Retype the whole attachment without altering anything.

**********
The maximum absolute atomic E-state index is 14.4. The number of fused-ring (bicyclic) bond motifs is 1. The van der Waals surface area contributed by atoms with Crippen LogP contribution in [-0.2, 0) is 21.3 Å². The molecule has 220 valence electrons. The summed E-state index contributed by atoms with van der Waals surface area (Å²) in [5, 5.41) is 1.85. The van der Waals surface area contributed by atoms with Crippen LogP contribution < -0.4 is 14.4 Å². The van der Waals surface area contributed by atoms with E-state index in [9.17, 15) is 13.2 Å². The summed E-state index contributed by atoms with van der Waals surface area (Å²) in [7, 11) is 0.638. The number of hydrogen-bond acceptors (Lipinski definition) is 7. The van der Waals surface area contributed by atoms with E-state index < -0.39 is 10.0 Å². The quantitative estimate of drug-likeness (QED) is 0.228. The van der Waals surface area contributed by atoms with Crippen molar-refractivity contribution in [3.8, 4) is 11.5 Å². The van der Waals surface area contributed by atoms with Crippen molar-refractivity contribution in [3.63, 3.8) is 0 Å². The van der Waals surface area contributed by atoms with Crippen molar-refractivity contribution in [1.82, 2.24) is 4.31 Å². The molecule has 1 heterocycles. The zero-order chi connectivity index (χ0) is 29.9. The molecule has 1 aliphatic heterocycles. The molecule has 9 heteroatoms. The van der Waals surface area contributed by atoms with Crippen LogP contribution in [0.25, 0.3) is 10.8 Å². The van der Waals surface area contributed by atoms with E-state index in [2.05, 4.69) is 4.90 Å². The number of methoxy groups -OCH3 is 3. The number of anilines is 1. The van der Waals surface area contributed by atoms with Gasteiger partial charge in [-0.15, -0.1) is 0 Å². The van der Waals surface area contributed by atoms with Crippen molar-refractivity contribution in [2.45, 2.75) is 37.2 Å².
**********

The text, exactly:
The maximum absolute atomic E-state index is 14.4. The number of fused-ring (bicyclic) bond motifs is 1. The van der Waals surface area contributed by atoms with Crippen LogP contribution in [-0.2, 0) is 21.3 Å². The molecule has 220 valence electrons. The summed E-state index contributed by atoms with van der Waals surface area (Å²) in [5, 5.41) is 1.85. The van der Waals surface area contributed by atoms with Crippen LogP contribution < -0.4 is 14.4 Å². The van der Waals surface area contributed by atoms with E-state index in [9.17, 15) is 13.2 Å². The summed E-state index contributed by atoms with van der Waals surface area (Å²) in [7, 11) is 0.638. The number of hydrogen-bond acceptors (Lipinski definition) is 7. The van der Waals surface area contributed by atoms with E-state index < -0.39 is 10.0 Å². The quantitative estimate of drug-likeness (QED) is 0.228. The van der Waals surface area contributed by atoms with Crippen molar-refractivity contribution in [3.8, 4) is 11.5 Å². The van der Waals surface area contributed by atoms with Crippen molar-refractivity contribution in [3.63, 3.8) is 0 Å². The van der Waals surface area contributed by atoms with Crippen molar-refractivity contribution in [1.82, 2.24) is 4.31 Å². The molecule has 1 heterocycles. The zero-order chi connectivity index (χ0) is 29.9. The molecule has 1 aliphatic heterocycles. The molecule has 9 heteroatoms. The van der Waals surface area contributed by atoms with Crippen LogP contribution in [0.25, 0.3) is 10.8 Å². The van der Waals surface area contributed by atoms with E-state index in [2.05, 4.69) is 4.90 Å². The number of methoxy groups -OCH3 is 3. The number of anilines is 1. The van der Waals surface area contributed by atoms with Gasteiger partial charge in [-0.15, -0.1) is 0 Å². The van der Waals surface area contributed by atoms with Crippen molar-refractivity contribution in [2.45, 2.75) is 37.2 Å².